When reviewing the Forest Service's substantive action allowing U.S. Borax to commence operation under the 1980-83 amendments, the court must look to § 706(2) (A) of the Administrative Procedure Act (APA), 5 U.S.C. §§ 701-06 (1976). See Warm Springs, 621 F.2d at 1027. Subsection (A) requires the court to set aside the Forest Service decision if it was "arbitrary, capricious, an abuse of discretion, or otherwise not in accordance with law." APA § 706(2) (A). When applying subsection (A) the court must consider whether the decision was based "on a consideration of all the relevant factors and whether there has been a clear error of judgment." Citizens To Preserve Overton Park v. Volpe, 401 U.S. 402, 416, 91 S. Ct. 814, 823, 28 L. Ed. 2d 136 (1971). If, however, the Forest Service has failed to provide a reasonable basis for the procedural decision, the court will not have to reach the merits of the substantive decision.

Finally, the court recognizes that great weight must be given to the Forest Service's interpretation of ANILCA. See Nance v. Environmental Protection Agency, 645 F.2d 701, 714 (9th Cir. 1981). Nevertheless, the Forest Service's interpretation of ANILCA is neither infallible nor always controlling, since the court is the final authority on important questions of statutory construction. Patagonia Corp. v. Board of *207 Governors of the Federal Reserve System, 517 F.2d 803, 812 (9th Cir. 1975). If there are compelling indications that the Forest Service's interpretation of ANILCA was wrong, the court will not defer to its interpretation. Id.


The requirements of § 503 of ANILCA determine whether the Forest Service's decision allowing the 1980-83 amendments without an EIS was reasonable. The court acknowledges that [a]bsent a clearly expressed legislative intent to the contrary, [the statutory] language must ordinarily be regarded as conclusive.... Consumer Product Safety Commission v. GTE Sylvania, 447 U.S. 102, 108, 100 S. Ct. 2051, 2056, 64 L. Ed. 2d 766 (1980). Accordingly, congressional intent is determined from the language of ANILCA, unless there is clear contrary legislative history. See Montana Wilderness Ass'n v. U. S. Forest Service, 655 F.2d 951, 955 (9th Cir. 1981).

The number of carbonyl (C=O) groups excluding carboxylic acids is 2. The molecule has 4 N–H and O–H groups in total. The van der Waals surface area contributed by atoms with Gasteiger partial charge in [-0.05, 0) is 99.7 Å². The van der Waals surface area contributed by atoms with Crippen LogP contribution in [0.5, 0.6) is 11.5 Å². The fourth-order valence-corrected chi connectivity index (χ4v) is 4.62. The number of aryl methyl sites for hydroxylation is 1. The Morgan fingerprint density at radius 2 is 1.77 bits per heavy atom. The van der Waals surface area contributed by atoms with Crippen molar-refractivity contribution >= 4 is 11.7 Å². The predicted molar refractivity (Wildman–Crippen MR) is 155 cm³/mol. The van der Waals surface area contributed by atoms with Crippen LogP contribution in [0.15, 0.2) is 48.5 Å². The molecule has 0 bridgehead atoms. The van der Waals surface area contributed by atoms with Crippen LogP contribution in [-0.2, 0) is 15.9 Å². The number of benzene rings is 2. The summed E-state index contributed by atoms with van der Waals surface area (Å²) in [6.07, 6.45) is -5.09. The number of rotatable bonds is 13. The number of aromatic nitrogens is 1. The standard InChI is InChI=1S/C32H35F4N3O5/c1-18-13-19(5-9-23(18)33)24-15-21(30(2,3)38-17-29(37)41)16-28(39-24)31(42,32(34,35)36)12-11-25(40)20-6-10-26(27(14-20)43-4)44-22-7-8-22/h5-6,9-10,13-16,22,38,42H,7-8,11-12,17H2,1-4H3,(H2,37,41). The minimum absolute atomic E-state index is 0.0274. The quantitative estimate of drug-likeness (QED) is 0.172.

Section 503(f) (2) (A) of ANILCA recognizes the right of any holder of a valid mining claim within the Monuments "to carry out activities related to the exercise of rights under such claim in accordance with reasonable regulations promulgated by the Secretary ...." Here Congress recognizes the fact that "[m]ining has been accorded a special place in our laws relating to public lands." United States v. Weiss, 642 F.2d 296, 299 (9th Cir. 1981). As long as U. S. Borax complies with the laws of the United States, and local laws, any valid mining location it may have is accompanied by the exclusive right of possession and enjoyment. Id. citing the Mining Laws of 1872, 30 U.S.C. §§ 21-54 at § 26 (1976). Pursuant to the Mining Laws and § 503(f) (2) (A) of ANILCA, the Forest Service has allowed U. S. Borax to carry out exploration activities, subject to reasonable regulations.

Section 503(h) (1)-(5) of ANILCA addresses the issuance of a "special use permit for a surface access road for bulk sampling...." Id. § 503(h) (1). The words "for a surface access road for bulk sampling" make clear that Congress envisoned construction of an access road for bulk sampling. Subsection (h) (2) requires U.S. Borax and the managing agencies to prepare a document analyzing mine development concepts. The analysis must include concepts considered for mine development; foreseeable environmental impacts of every development concept; and probable surface access needs for every development concept. Subsection (h) (2) manifests the concern of Congress for the environmental consequences of mine development and surface access for mine development.

Subsection (h) (3), the heart of this controversy, provides in relevant part: